The condition which determines how to assign values to the field’s data.

Assignment from the x and y parameters will be done where elements of the condition evaluate to True and False respectively.

If condition is a Query object then this implies a condition defined by applying the query to the data.

Parameter example:

f.where(f.data<0, x=-999) will set all data values that are less than zero to -999.

Parameter example:

f.where(True, x=-999) will set all data values to -999. This is equivalent to f[...] = -999.

Parameter example:

f.where(False, y=-999) will set all data values to -999. This is equivalent to f[...] = -999.

Parameter example:

If field construct f has shape (5, 3) then f.where([True, False, True], x=-999, y=cf.masked) will set data values in columns 0 and 2 to -999, and data values in column 1 to missing data. This works because the condition has shape (3,) which broadcasts to the field construct’s shape.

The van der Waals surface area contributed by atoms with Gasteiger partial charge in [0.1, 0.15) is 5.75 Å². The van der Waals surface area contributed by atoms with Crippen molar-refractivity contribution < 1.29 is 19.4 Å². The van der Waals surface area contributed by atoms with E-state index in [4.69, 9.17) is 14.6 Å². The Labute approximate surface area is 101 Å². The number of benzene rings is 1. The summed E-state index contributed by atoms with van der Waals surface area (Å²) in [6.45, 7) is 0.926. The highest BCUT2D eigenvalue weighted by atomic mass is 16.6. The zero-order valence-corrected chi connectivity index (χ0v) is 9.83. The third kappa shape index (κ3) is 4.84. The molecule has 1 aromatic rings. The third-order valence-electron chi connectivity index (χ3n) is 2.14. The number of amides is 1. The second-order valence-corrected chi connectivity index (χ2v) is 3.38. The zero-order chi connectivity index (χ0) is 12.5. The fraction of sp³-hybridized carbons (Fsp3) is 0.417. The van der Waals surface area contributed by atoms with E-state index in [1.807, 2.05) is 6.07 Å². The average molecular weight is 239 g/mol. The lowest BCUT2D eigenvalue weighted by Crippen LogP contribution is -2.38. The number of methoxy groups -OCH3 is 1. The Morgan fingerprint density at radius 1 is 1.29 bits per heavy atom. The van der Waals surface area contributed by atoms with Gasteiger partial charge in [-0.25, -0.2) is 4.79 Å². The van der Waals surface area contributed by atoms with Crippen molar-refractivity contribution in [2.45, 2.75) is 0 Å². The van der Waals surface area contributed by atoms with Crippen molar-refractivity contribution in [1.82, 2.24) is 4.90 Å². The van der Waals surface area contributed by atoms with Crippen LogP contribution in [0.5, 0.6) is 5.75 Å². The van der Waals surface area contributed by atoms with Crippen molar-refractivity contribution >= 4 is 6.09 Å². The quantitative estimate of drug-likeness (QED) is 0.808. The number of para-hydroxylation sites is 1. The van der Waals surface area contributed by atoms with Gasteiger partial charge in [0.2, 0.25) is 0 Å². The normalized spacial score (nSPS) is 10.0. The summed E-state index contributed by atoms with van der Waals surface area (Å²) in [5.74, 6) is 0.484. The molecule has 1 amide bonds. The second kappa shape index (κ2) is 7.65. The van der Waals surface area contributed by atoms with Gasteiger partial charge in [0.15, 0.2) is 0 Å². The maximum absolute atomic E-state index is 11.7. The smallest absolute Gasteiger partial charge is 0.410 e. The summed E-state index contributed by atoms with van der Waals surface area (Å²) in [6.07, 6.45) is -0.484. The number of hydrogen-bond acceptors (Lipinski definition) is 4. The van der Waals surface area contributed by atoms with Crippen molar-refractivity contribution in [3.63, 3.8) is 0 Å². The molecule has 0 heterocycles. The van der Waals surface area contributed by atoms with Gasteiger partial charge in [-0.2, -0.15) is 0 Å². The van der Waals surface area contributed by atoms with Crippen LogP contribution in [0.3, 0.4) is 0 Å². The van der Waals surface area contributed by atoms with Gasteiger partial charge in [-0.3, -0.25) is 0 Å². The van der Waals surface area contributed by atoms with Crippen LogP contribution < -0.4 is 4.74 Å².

Parameter example:

f.where(cf.lt(0), x=-999) will set all data values that are less than zero to -999. This is equivalent to f.where(f.data<0, x=-999).

If condition is a Field then it is first transformed so that it is broadcastable to the data being assigned to. This is done by using the metadata constructs of the two field constructs to create a mapping of physically identical dimensions between the fields, and then manipulating the dimensions of other field construct’s data to ensure that they are broadcastable. If either of the field constructs does not have sufficient metadata to create such a mapping then an exception will be raised. In this case, any manipulation of the dimensions must be done manually, and the Data instance of construct (rather than the field construct itself) may be used for the condition.